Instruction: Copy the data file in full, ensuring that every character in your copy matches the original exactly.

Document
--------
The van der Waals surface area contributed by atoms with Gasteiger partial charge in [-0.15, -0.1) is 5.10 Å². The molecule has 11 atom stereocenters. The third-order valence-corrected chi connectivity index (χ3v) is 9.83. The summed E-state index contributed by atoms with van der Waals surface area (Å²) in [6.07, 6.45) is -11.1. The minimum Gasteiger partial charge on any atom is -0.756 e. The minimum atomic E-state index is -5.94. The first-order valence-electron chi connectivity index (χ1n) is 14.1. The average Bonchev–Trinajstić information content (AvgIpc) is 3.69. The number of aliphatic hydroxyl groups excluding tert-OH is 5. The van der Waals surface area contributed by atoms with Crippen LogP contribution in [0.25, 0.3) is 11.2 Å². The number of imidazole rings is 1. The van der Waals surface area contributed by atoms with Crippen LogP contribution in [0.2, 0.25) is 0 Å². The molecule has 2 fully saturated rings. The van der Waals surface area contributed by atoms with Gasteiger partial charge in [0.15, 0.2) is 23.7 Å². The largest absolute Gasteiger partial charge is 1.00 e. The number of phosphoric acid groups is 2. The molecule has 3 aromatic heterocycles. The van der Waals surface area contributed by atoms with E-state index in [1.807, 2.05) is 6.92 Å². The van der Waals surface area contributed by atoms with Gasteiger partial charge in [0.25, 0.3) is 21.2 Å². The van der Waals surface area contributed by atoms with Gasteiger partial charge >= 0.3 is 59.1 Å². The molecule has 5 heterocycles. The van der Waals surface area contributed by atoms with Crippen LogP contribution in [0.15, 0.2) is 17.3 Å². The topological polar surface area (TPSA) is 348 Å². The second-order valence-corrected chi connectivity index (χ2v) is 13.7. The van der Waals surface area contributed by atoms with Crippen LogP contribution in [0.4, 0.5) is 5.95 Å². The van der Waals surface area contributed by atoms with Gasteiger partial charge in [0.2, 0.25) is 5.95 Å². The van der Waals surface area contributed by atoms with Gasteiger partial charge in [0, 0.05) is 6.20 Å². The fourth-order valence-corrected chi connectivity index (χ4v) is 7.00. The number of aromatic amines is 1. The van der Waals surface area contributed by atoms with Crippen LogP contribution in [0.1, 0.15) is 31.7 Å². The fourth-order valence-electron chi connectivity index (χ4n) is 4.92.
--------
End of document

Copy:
The van der Waals surface area contributed by atoms with Gasteiger partial charge in [-0.15, -0.1) is 5.10 Å². The molecule has 11 atom stereocenters. The third-order valence-corrected chi connectivity index (χ3v) is 9.83. The summed E-state index contributed by atoms with van der Waals surface area (Å²) in [6.07, 6.45) is -11.1. The minimum Gasteiger partial charge on any atom is -0.756 e. The minimum atomic E-state index is -5.94. The first-order valence-electron chi connectivity index (χ1n) is 14.1. The average Bonchev–Trinajstić information content (AvgIpc) is 3.69. The number of aliphatic hydroxyl groups excluding tert-OH is 5. The van der Waals surface area contributed by atoms with Crippen LogP contribution in [0.25, 0.3) is 11.2 Å². The number of imidazole rings is 1. The van der Waals surface area contributed by atoms with Crippen LogP contribution in [0.2, 0.25) is 0 Å². The molecule has 2 fully saturated rings. The van der Waals surface area contributed by atoms with Gasteiger partial charge in [0.15, 0.2) is 23.7 Å². The largest absolute Gasteiger partial charge is 1.00 e. The number of phosphoric acid groups is 2. The molecule has 3 aromatic heterocycles. The van der Waals surface area contributed by atoms with E-state index in [1.807, 2.05) is 6.92 Å². The van der Waals surface area contributed by atoms with Gasteiger partial charge in [0.25, 0.3) is 21.2 Å². The van der Waals surface area contributed by atoms with Gasteiger partial charge >= 0.3 is 59.1 Å². The molecule has 5 heterocycles. The van der Waals surface area contributed by atoms with Crippen LogP contribution in [0.15, 0.2) is 17.3 Å². The topological polar surface area (TPSA) is 348 Å². The second-order valence-corrected chi connectivity index (χ2v) is 13.7. The van der Waals surface area contributed by atoms with Crippen LogP contribution in [0.4, 0.5) is 5.95 Å². The van der Waals surface area contributed by atoms with Gasteiger partial charge in [0.2, 0.25) is 5.95 Å². The van der Waals surface area contributed by atoms with Gasteiger partial charge in [0, 0.05) is 6.20 Å². The fourth-order valence-corrected chi connectivity index (χ4v) is 7.00. The number of aromatic amines is 1. The van der Waals surface area contributed by atoms with Crippen LogP contribution in [0.1, 0.15) is 31.7 Å². The fourth-order valence-electron chi connectivity index (χ4n) is 4.92.